An escaped tiger in Uttar Pradesh, India claimed its seventh victim just two weeks after getting out of its enclosure at Jim Corbett National Park. The latest victim was a woman whose body was found in a forest Tuesday, according to reports.
The tiger is a female, officials believe, and has mainly been killing for food, as it was used to a being fed in the northern India national park. Ordinarily, tigers cannot be hunted, as their averages of about 2,500 have been decreasing and they were classified as an endangered species in 2010. However, officials have now declared this tigress to be a man-eater and hired three hunters to kill it.
"A hunt has been launched to kill the tigress that has turned into a man-eater," Rupak De, a senior official, told BBC. "It must still be hungry as it has been running without rest and adequate food."
The tiger escaped from Jim Corbett National Park Dec. 29 and has been able to cover an area of about 80 miles (130 km) in that short time. The first victim was an unsuspecting 65-year-old man, whose body was found in the Sambhal district last month.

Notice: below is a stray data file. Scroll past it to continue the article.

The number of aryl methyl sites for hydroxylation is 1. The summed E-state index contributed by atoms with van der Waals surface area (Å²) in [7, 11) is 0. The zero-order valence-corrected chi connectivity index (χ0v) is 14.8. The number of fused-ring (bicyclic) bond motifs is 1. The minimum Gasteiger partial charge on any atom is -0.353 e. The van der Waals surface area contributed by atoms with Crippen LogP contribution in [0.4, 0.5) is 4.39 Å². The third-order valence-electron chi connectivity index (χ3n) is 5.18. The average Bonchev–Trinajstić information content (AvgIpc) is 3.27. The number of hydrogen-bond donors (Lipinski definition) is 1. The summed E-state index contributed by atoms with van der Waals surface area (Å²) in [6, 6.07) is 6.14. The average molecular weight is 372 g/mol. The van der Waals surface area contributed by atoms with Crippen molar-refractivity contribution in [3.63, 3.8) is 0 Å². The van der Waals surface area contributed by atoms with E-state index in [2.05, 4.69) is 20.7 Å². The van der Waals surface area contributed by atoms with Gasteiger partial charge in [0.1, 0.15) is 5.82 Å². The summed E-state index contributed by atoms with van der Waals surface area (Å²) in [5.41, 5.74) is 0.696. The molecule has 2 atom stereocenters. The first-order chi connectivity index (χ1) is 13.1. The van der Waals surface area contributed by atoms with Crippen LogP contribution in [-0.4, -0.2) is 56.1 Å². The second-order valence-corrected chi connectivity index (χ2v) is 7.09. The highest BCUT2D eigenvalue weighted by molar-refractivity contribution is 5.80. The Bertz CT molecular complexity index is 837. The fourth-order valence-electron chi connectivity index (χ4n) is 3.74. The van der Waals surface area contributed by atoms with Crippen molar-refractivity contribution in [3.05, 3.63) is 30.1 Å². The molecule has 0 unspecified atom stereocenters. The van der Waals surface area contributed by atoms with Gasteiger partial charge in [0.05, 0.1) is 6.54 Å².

Most of the killings have taken place in the heavily forested Moradabad area, which has forced thousands of villagers to stay inside. Many schools in the southern Indian town of Ooty in Tamil Nadu have also been closed after three deaths there.
"People are terrified," Salim Luqmaan, a Moradabad official, told the Associated Press. "[Residents] have been asked not to go near forest areas alone. Three hunters have been hired to kill the tigress."
Despite the maulings, some advocate for the tiger's capture and not to kill it. Meneka Gandhi, a wildlife activist and member of India's parliament, sent a letter to the Uttar Pradesh officials urging them to reconsider their course. She believes the tiger is hunting people out of hunger, but would not harm anyone were it returned to its enclosure.
Gandhi asked that the Uttar Pradesh government capture the tigress and release it in the neighboring state of Uttarakhand, according to AP.